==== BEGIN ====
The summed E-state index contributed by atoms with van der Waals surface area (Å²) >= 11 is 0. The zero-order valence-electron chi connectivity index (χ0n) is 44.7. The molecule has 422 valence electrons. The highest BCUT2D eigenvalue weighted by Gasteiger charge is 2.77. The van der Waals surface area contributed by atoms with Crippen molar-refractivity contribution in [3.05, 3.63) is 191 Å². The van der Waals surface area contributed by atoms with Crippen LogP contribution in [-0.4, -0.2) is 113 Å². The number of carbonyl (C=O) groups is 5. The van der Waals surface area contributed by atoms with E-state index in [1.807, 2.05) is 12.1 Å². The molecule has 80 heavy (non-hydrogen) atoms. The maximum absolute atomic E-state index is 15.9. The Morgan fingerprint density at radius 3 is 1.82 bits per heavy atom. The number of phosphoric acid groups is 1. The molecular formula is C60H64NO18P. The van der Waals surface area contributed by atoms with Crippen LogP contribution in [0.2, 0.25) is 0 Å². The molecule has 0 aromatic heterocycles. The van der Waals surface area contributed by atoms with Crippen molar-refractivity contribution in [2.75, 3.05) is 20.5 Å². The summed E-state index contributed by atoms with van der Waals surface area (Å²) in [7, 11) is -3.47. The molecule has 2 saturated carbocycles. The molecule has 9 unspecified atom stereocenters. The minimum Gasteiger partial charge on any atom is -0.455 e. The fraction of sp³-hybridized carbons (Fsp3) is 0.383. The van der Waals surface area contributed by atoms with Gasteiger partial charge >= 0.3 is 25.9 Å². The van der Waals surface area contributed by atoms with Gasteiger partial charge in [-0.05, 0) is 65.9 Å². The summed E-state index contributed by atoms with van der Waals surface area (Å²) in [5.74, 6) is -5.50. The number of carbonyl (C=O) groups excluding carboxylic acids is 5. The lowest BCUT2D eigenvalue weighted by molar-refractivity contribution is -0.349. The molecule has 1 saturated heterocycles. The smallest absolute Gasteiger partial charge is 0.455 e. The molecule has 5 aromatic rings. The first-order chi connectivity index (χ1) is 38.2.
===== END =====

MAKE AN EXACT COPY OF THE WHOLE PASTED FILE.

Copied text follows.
The summed E-state index contributed by atoms with van der Waals surface area (Å²) >= 11 is 0. The zero-order valence-electron chi connectivity index (χ0n) is 44.7. The molecule has 422 valence electrons. The highest BCUT2D eigenvalue weighted by Gasteiger charge is 2.77. The van der Waals surface area contributed by atoms with Crippen molar-refractivity contribution in [3.05, 3.63) is 191 Å². The van der Waals surface area contributed by atoms with Crippen LogP contribution in [-0.4, -0.2) is 113 Å². The number of carbonyl (C=O) groups is 5. The van der Waals surface area contributed by atoms with E-state index in [1.807, 2.05) is 12.1 Å². The molecule has 80 heavy (non-hydrogen) atoms. The maximum absolute atomic E-state index is 15.9. The Morgan fingerprint density at radius 3 is 1.82 bits per heavy atom. The number of phosphoric acid groups is 1. The molecular formula is C60H64NO18P. The van der Waals surface area contributed by atoms with Crippen LogP contribution in [0.2, 0.25) is 0 Å². The molecule has 0 aromatic heterocycles. The van der Waals surface area contributed by atoms with Crippen molar-refractivity contribution in [2.75, 3.05) is 20.5 Å². The summed E-state index contributed by atoms with van der Waals surface area (Å²) in [7, 11) is -3.47. The molecule has 2 saturated carbocycles. The molecule has 9 unspecified atom stereocenters. The minimum Gasteiger partial charge on any atom is -0.455 e. The fraction of sp³-hybridized carbons (Fsp3) is 0.383. The van der Waals surface area contributed by atoms with Gasteiger partial charge >= 0.3 is 25.9 Å². The van der Waals surface area contributed by atoms with Gasteiger partial charge in [-0.05, 0) is 65.9 Å². The summed E-state index contributed by atoms with van der Waals surface area (Å²) in [5.74, 6) is -5.50. The number of carbonyl (C=O) groups excluding carboxylic acids is 5. The lowest BCUT2D eigenvalue weighted by molar-refractivity contribution is -0.349. The molecule has 1 saturated heterocycles. The smallest absolute Gasteiger partial charge is 0.455 e. The molecule has 5 aromatic rings. The first-order chi connectivity index (χ1) is 38.2.